Indexes of entries, separated by a blank, that are to be preselected. The first entry has index 1 and the rest are increments of one.

The methods are the same as for the ListChoice Class class, except that Execute returns the index numbers of the selected entries.

Example:

The following example creates a multiple list choice box where the user can select multiple entries:

lst.1 = "Monday" ;   lst.2 = "Tuesday" ; lst.3 = "Wednesday"
lst.4 = "Thursday" ; lst.5 = "Friday" ;  lst.6 = "Saturday"
lst.7 = "Sunday"

dlg = .MultiListChoice~new("Select the days you are working this week", ,
                           "YourMultipleChoice",lst., , ,"2 5")
s = dlg~execute
if s <> "" then do while s \= ""
                  parse var s res s
                  say lst.res
               end

CheckList Class

The CheckList class is a dialog with a group of one or more check boxes.

Requires:

oodPlain.cls is required to use this class.

Subclass:

This class is a subclass of the "PlainUserDialog" class.

Execute:

Returns 1 (if OK was clicked). The check boxes selected by the user are marked in a stem variable with the value 1.

The method listed below is defined by this class.

Init

>>-aCheckList~Init(--message--,--title--,--labels.--,--datas.-->

>>--+------------------------+--)-----------------------------><
    +-,--+-----+--+--------+-+
         +-len-+  +-,--max-+


Arguments:

The arguments are:

message

A text string that is displayed on top of the check box group. Use it to give the user advice on what to do.

title

A text string for the dialog's title

labels.

A stem variable (do not forget the trailing period) containing all the labels for the check boxes

datas.

This argument is a stem variable (do not forget the trailing period) that you can use to preselect the check boxes. The first check box relates to stem item 101, the second to 102, and so forth. A value of 1 indicates selected, and a value of 0 indicates deselected.

For example, Datas.103=1 indicates that there is a check mark on the third box.

len

Determines the length of the check boxes and labels. If omitted, the size is calculated to fit the largest label.

max

The maximum number of check boxes in one column. If there are more check boxes than max - that is, labels. has more items than the value of max - this method continues with a new column.

Example:

The following example creates and shows a dialog with seven check boxes:

lst.1 = "Monday";   lst.2 = "Tuesday"; lst.3 = "Wednesday"
lst.4 = "Thursday"; lst.5 = "Friday";  lst.6 = "Saturday"
lst.7 = "Sunday"

do i = 101 to 107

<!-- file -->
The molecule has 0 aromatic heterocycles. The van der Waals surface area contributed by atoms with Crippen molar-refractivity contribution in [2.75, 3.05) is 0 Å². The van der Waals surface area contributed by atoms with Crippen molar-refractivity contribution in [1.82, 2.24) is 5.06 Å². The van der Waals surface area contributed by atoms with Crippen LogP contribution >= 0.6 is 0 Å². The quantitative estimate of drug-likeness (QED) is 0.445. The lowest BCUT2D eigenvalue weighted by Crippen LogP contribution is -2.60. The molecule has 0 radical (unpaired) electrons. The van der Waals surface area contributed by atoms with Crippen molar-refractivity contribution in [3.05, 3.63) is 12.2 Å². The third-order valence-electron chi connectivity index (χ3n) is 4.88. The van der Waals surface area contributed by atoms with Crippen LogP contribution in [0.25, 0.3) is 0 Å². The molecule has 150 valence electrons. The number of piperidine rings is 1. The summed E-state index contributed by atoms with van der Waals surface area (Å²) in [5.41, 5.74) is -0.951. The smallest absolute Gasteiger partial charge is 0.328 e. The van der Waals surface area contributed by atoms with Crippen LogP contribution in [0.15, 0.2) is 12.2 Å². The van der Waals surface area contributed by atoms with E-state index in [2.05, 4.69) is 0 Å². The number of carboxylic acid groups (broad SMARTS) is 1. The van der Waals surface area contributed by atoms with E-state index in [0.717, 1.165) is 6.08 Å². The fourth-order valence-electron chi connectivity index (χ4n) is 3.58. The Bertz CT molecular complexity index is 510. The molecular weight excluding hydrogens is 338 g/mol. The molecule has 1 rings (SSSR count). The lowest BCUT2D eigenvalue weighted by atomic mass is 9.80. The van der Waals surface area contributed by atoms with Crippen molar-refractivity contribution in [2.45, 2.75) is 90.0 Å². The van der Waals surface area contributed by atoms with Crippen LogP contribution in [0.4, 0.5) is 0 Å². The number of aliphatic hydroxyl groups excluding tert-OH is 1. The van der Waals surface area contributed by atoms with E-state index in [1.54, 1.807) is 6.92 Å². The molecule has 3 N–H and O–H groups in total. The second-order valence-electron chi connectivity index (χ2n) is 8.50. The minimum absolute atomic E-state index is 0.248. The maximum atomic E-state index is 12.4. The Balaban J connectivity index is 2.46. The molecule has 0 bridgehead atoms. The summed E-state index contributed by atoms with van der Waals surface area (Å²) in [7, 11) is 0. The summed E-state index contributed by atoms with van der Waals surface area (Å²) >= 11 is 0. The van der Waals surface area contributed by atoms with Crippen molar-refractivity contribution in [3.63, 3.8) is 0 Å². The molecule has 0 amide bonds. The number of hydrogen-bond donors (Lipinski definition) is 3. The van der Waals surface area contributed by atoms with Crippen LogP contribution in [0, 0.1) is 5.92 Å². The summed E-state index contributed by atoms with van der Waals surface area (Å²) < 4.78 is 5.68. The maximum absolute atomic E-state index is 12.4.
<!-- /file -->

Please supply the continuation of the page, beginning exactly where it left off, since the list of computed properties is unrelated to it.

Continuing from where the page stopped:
chk.i = 0
end

dlg = .CheckList~new("Please select a day!","Day of week",lst., chk.)
if dlg~execute = 1 then do
   say "You selected the following day(s): "
   do i = 101 to 107
      a = i-100
      if chk.i = 1 then say lst.a
   end
end

SingleSelection Class

The SingleSelection class shows a dialog that has a group of radio buttons. The user can select only one item of the group.

Requires:

oodPlain.cls is required to use this class

Subclass:

This class is a subclass of the "PlainUserDialog" class

Execute:

Returns the number of the radio button selected

The method listed below is defined by this class.

Init

>>-aSingleSelection~Init(--message--,--title--,--labels.--,--data-->

>--+------------------------+--)-------------------------------><
   +-,--+-----+--+--------+-+
        +-len-+  +-,--max-+


Arguments:

The arguments are:

message

A text string that is displayed on top of the radio button group. Use it to give the user advice on what to do.

title

A text string for the title bar

labels.

This argument is a stem variable containing all labels for the radio buttons

data

You can use this argument to preselect one radio button. A value of 1 selects the first radio button, a value of 2 selects the second, and so on.

len

Determines the length of the check boxes and labels. If omitted, the size is calculated to fit the largest label.

max

The maximum number of radio buttons in one column. If there are more radio buttons than max - that is, labels. has more items than the value of max - this method continues with a new column.

Example:

The following example creates and executes a dialog that contains a two-column radio button group. The fifth radio button (the button with the label May) is preselected.

mon.1 = "January" ; mon.2 = "February" ; mon.3 = "March"
mon.4 = "April"   ; mon.5 = "May"      ; mon.6 = "June"
mon.7 = "July"    ; mon.8 = "August"   ; mon.9 = "September"
mon.10= "October" ; mon.11= "November" ; mon.12= "December"

dlg = .SingleSelection~new("Please select a month!", ,
                           "Single Selection", mon., 5, , 6)
s = dlg~execute
say  "You Selected the month: " mon.s